And honestly, I just can’t shake the scene where they arrived on the station. Winn is never one to miss a chance to emphasize her status, but in the midst of the crisis, her very first line is “the vedek, take care of the vedek”. The first we see of her in this episode — never mind ceremony, she’s waving off basic first aid because Bareil needs it more. This seems pretty basic decency, hardly worth remarking upon, but given the way some of the fandom talks about Winn — hell, given the way some of the characters in this episode talk to her — it seems worth calling out.
Speaking of the politics of the whole thing…
I do find it kind of weird that Winn is so utterly unprepared for these negotiations. Why wasn’t Bareil already briefing her? Like, if she was just there to give her blessing once it was done, OK, but I’m not sure why she would be expected to negotiate in the first place, then, rather than just being flown in from Bajor once an agreement was reached to stand at the signing and make a speech. For that matter, why was Bareil the only Bajoran representative involved in this? Why didn’t he at least have a couple of staff members or attachés who could keep notes?
Honestly, for that matter, why is a vedek negotiating a peace treaty? I get that religion is an important part of Bajoran culture, but Bajor isn’t a theocracy. The head of the religion doesn’t need to sign off on treaties, let alone negotiate them, and I certainly wouldn’t expect a priest to be negotiating them. Shouldn’t there be, like, an ambassador doing this?
Of course, the Doylistic answer is that this episode was supposed to be centered on an ambassador originally, but they decided that it wouldn’t have as much impact if it were just about a one-off character, and Bareil wasn’t really working out for them as a character, so they changed the random ambassador to him instead (after briefly contemplating a more thorough rewrite to make the dying character O’Brien, because there were rumors at the time that Colm Meaney was thinking about leaving the show). Which…I guess, and if they wanted to write out Bareil, this was a good way to kill two birds with one stone, but it raises a lot of questions about Bajoran government.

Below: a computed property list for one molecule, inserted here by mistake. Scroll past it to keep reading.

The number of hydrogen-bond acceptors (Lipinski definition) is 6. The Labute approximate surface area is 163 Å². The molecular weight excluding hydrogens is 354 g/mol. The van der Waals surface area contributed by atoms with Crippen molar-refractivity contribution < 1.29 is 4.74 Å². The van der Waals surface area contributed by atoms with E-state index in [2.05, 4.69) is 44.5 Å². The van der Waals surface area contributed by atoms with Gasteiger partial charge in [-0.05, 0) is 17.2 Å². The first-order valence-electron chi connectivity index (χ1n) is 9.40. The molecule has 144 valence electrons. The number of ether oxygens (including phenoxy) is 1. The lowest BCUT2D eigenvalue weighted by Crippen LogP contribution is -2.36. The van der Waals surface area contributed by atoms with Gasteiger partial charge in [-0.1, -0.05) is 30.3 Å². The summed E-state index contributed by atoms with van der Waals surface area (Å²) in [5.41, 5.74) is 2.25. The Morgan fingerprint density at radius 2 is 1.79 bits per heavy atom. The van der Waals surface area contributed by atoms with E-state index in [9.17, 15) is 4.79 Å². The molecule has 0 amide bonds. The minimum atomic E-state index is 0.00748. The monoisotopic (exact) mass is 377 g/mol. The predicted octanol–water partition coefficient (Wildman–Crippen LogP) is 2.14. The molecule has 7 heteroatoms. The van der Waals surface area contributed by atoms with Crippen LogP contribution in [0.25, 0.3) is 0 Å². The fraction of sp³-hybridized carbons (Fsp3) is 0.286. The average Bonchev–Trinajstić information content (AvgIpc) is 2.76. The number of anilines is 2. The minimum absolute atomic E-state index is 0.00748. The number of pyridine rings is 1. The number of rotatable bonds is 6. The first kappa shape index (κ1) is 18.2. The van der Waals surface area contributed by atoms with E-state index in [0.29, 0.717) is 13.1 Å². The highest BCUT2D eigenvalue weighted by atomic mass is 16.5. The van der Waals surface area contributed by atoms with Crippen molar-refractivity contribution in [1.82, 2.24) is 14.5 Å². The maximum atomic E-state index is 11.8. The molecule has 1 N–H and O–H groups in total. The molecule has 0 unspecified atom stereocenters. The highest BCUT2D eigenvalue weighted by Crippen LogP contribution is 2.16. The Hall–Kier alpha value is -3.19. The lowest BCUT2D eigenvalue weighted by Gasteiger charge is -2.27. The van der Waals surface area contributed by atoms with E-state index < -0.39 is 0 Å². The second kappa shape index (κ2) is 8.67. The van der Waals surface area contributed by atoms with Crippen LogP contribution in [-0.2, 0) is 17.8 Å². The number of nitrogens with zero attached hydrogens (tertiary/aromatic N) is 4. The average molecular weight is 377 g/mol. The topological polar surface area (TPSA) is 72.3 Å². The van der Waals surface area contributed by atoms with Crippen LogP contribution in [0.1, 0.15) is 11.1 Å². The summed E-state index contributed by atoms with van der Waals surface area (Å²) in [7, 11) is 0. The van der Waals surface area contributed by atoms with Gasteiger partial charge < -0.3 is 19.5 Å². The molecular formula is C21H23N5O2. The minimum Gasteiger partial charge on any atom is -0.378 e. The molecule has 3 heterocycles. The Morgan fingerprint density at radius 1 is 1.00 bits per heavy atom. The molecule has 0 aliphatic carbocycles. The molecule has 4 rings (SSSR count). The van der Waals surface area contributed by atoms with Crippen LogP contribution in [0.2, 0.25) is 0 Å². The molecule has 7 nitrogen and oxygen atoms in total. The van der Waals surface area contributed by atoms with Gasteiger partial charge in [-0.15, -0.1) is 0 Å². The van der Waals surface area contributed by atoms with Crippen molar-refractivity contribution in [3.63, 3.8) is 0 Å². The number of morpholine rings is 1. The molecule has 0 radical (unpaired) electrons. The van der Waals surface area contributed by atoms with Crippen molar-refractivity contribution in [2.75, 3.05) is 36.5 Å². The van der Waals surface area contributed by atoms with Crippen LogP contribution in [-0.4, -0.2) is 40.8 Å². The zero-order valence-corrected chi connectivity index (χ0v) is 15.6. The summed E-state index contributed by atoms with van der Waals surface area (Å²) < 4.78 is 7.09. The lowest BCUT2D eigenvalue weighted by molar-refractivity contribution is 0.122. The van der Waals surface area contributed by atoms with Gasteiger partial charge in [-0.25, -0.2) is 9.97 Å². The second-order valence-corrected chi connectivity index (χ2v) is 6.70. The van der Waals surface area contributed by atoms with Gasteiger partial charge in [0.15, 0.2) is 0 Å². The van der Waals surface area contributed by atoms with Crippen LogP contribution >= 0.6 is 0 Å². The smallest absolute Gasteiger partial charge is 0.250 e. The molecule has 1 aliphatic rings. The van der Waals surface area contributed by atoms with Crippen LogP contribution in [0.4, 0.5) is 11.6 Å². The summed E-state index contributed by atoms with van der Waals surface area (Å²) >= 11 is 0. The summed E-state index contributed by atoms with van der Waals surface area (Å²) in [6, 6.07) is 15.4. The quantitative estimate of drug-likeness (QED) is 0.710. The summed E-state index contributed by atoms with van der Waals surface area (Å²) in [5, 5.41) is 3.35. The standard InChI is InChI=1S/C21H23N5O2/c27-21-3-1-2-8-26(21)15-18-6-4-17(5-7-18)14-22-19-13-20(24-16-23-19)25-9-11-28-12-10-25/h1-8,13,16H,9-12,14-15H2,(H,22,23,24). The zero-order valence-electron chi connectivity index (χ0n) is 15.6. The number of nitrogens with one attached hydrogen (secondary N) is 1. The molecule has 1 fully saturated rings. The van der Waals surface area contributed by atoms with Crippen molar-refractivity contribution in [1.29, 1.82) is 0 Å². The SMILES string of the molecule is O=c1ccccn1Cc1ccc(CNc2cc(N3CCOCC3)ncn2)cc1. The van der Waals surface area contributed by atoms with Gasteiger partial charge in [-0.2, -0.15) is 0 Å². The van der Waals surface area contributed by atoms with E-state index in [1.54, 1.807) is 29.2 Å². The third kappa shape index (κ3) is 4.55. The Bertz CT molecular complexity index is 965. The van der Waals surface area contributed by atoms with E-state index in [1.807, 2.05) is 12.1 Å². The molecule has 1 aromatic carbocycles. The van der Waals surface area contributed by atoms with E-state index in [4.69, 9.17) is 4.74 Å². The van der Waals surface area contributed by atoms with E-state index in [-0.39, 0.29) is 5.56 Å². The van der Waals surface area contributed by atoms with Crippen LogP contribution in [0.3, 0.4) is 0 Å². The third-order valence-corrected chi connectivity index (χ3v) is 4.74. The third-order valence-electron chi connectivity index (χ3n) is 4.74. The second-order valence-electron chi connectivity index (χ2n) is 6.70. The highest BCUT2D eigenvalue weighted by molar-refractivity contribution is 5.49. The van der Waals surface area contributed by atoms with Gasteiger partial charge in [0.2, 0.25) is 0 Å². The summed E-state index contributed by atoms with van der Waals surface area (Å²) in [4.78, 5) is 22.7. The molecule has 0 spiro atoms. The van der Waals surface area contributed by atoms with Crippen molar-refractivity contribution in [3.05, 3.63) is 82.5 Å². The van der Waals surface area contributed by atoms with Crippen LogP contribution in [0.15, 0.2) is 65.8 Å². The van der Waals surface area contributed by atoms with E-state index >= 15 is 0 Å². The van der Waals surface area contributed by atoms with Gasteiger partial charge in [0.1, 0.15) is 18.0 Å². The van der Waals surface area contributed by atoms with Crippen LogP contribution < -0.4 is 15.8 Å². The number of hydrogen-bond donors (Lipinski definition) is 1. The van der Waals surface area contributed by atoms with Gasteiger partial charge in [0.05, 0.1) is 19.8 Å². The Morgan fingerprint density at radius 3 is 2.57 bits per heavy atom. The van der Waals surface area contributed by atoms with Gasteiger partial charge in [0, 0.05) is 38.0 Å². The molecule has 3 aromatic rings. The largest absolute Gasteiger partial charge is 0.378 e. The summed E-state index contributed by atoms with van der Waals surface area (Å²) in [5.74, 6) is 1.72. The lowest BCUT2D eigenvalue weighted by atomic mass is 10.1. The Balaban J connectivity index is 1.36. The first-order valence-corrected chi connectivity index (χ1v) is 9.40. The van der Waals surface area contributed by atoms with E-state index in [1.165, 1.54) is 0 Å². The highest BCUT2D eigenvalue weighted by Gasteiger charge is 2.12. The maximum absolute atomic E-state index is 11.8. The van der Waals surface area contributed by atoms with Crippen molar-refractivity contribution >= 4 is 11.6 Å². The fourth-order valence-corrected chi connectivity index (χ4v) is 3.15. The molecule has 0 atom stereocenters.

On the subject of questions raised: as is pretty much always the case, I want a lot more about the Cardassian politics going on behind the scenes here. On the Bajoran side of things, at least, the negotiations have apparently been secret, but how secret are they on Cardassia? Formally apologizing for the Occupation is a pretty big deal, I feel like that’s…gonna cause a stir? Six episodes ago, Dukat was attempting to reestablish a Cardassian presence on the station; where did this sudden willingness to compromise come from? (It also seems worth noting that the Cardassians haven’t actually sent a diplomat, either, since the negotiations are with Central Command, rather than the governing body to which the military is ostensibly answerable.)
That said, I really did love that after Sisko said “Please don’t take this the wrong way, but I never would’ve guessed that you would be the one to bring such a bold vision of peace to Bajor,” Winn…doesn’t actually try to argue with him, just flat-out admits that Bareil’s been the driving force behind it.
The whole Jake-Nog-and-their-dates thing is filled with age-appropriate teenage horniness, but it’s so jarring given the rest of the episode that it’s best ignored.
Also, a couple of lines from Winn at different points make me feel like — well, not like there’s actual horniness between them, but like maybe there is a parallel universe out there where she and Bareil have a lot of sexual tension between them, and like I would be interested in seeing the version of the show from that universe.